Black Girls Must Die Exhausted
“Black girls must die exhausted” is something that 33-year-old Tabitha Walker has heard her grandmother say before. Of course, her grandmother (who happens to be white) was referring to the 1950’s and what she observed in the nascent times of civil rights. With a coveted position as a local news reporter, a “paper-perfect” boyfriend, and a standing Saturday morning appointment with a reliable hairstylist, Tabitha never imagined how this phrase could apply to her as a black girl in contemporary times – that is, until everything changed. An unexpected doctor’s diagnosis awakens Tabitha to an unperceived culprit, threatening the one thing that has always mattered most - having a family of her own. Stress has caused a premature burnout of Tabitha’s egg reserve, and time is running out on her options to become a wife and mother. With the help of her best friends, the irreverent and headstrong Laila and Alexis, the former “Sexy Lexi," Tabitha must explore the reaches of modern medicine and test the limits of her relationships. Will she risk every comfort to address the complications of her dysfunctionally-blended family and the uncertainty of a future with Marc? Tabitha's journey brings into view the internal experience of race, relationships, and generational patterns, and how each contributed to this crossroads. She must leverage the power of laughter, love, and courageous self-care to bring a healing stronger than she ever imagined - before the phrase “black girls must die exhausted” takes on a new and unwanted meaning in her own life. A well-written character-centered dramatic novel perfect for fans of Terri McMillan, Trisha R. Thomas, Omar Tyree, E. Lynn Harris, Kimberla Lawson Roby.

Black Girls Must Die Exhausted Details

TitleBlack Girls Must Die Exhausted
Author
ReleaseSep 15th, 2018
PublisherQuality Black Books
Rating
GenreFiction, Cultural, African American, Contemporary

Black Girls Must Die Exhausted Review

  • Cardyn Brooks
    January 1, 1970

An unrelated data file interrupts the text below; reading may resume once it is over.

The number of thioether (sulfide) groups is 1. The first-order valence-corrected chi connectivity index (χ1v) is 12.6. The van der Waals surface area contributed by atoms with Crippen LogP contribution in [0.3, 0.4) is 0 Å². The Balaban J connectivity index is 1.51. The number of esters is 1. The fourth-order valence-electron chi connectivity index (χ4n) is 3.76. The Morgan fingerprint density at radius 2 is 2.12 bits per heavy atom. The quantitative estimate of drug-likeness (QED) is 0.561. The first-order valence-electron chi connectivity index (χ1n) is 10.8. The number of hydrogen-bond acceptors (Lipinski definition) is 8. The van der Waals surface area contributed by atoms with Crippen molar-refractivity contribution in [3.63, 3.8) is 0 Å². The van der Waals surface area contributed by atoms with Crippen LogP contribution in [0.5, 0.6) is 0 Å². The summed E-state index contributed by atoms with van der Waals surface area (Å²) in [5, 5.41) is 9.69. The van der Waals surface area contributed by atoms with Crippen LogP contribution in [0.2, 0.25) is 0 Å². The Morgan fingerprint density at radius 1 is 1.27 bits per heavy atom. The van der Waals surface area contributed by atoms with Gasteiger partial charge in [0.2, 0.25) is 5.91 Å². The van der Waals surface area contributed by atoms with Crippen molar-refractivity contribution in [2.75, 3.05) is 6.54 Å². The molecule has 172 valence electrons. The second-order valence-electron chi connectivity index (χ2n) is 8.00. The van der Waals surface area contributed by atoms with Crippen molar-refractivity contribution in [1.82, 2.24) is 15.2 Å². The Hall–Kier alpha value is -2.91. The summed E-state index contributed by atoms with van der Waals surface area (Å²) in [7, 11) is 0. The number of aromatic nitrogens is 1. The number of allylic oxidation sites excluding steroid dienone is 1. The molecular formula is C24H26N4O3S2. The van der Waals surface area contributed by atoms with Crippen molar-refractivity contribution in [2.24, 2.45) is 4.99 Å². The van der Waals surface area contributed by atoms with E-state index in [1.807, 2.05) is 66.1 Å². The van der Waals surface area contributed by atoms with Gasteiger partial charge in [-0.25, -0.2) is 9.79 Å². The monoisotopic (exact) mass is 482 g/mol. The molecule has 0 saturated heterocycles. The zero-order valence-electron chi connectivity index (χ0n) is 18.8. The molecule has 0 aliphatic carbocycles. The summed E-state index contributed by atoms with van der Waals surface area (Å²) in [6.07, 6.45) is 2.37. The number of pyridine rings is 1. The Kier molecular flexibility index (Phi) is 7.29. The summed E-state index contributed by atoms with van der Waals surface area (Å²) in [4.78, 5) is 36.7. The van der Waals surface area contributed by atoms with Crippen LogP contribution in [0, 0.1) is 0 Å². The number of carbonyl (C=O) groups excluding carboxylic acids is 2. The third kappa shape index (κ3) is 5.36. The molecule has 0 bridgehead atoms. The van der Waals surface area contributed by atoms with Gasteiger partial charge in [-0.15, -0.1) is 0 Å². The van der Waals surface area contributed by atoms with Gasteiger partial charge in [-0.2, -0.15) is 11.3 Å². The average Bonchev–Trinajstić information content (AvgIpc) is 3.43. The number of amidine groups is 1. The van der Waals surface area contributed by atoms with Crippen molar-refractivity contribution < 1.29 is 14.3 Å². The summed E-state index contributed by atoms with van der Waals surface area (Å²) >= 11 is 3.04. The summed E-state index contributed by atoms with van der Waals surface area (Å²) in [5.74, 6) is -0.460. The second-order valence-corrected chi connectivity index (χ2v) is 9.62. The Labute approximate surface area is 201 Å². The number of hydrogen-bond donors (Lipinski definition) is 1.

The following review first appeared on Sunday 11/18/2018: http://blerdybingereader.blogspot.com...There is a substantive distinction between BLACK fiction and fiction written about characters who happen to be black, among other traits, that’s difficult to quantify. Black Girls Must Die Exhausted, the first entry in a scheduled trilogy, falls into the latter category. It is integrated in ways that mainstream contemporary fiction rarely is beyond ethnicity, including socioeconomic class, geographi The following review first appeared on Sunday 11/18/2018: http://blerdybingereader.blogspot.com...There is a substantive distinction between BLACK fiction and fiction written about characters who happen to be black, among other traits, that’s difficult to quantify. Black Girls Must Die Exhausted, the first entry in a scheduled trilogy, falls into the latter category. It is integrated in ways that mainstream contemporary fiction rarely is beyond ethnicity, including socioeconomic class, geographic region, age, and gender. Blend a 21st-century New Adult version of Waiting to Exhale and “Girlfriends” with candid revelations about traumatic injuries of the spirit reminiscent of For Colored Girls Who Have Considered Suicide/When the Rainbow is Enuf. Toss in the caustic wisdom of seasoned women a la “Golden Girls” or “Grace and Frankie” into a sometimes exclamatory narrative style familiar to fans of Sophie Kinsella to create this endearing tale that’s provocative, funny, and emotionally satisfying. Of its many thematic layers about 33-year-old Tabitha’s professional and personal struggles, Black Girls Must Die Exhausted portrays the challenges of women to maintain their integrity of self and exert agency from multiple angles: career opportunities, proactive medical and mental health advocacy, family obligations, and romantic relationships. Tabitha’s, Alexis’s, and Laila’s complicated man troubles each qualify for their own “Ask Steve Harvey” segment. Tabitha broods about single, thirty-something men’s attitudes toward monogamy on page 10: They treated love like a disease you catch, and if real adult commitment was the incurable version of it, then for them family was basically death. The ensuing relationship drama practically screams validation of Dr. Maya Angelou’s quote about believing people the first time they reveal who they really are. Inclusive representation is also addressed from multiple points of view. Seeds for a less fraught variation of themes from The Hate U Give are planted on page 27 when Tabitha thinks, “Communities that were underrepresented in the newsroom were underrepresented in the news.” The words newsroom and news are easily substituted for words like innovators and innovations or executive suites and workplaces. Tabitha’s rude awakening regarding her fertility options resonates as a timely call for proactive self-advocacy consistent with revelations shared by former first lady Michelle Obama in Becoming, the #startasking campaign started by 2018 Mrs. North Carolina, and the series by Nicole Ellis for The Washington Post. The level of reading enjoyment provided by Black Girls Must Die Exhausted bodes well for the release of And Baby Makes Two in September 2019. [Proofing note: In the NetGalley ARC offsetting commas for directly addressing a person by name are frequently missing as on page 48, “Hi Nate,” and throughout the text, a pattern that was probably corrected in the final galley.]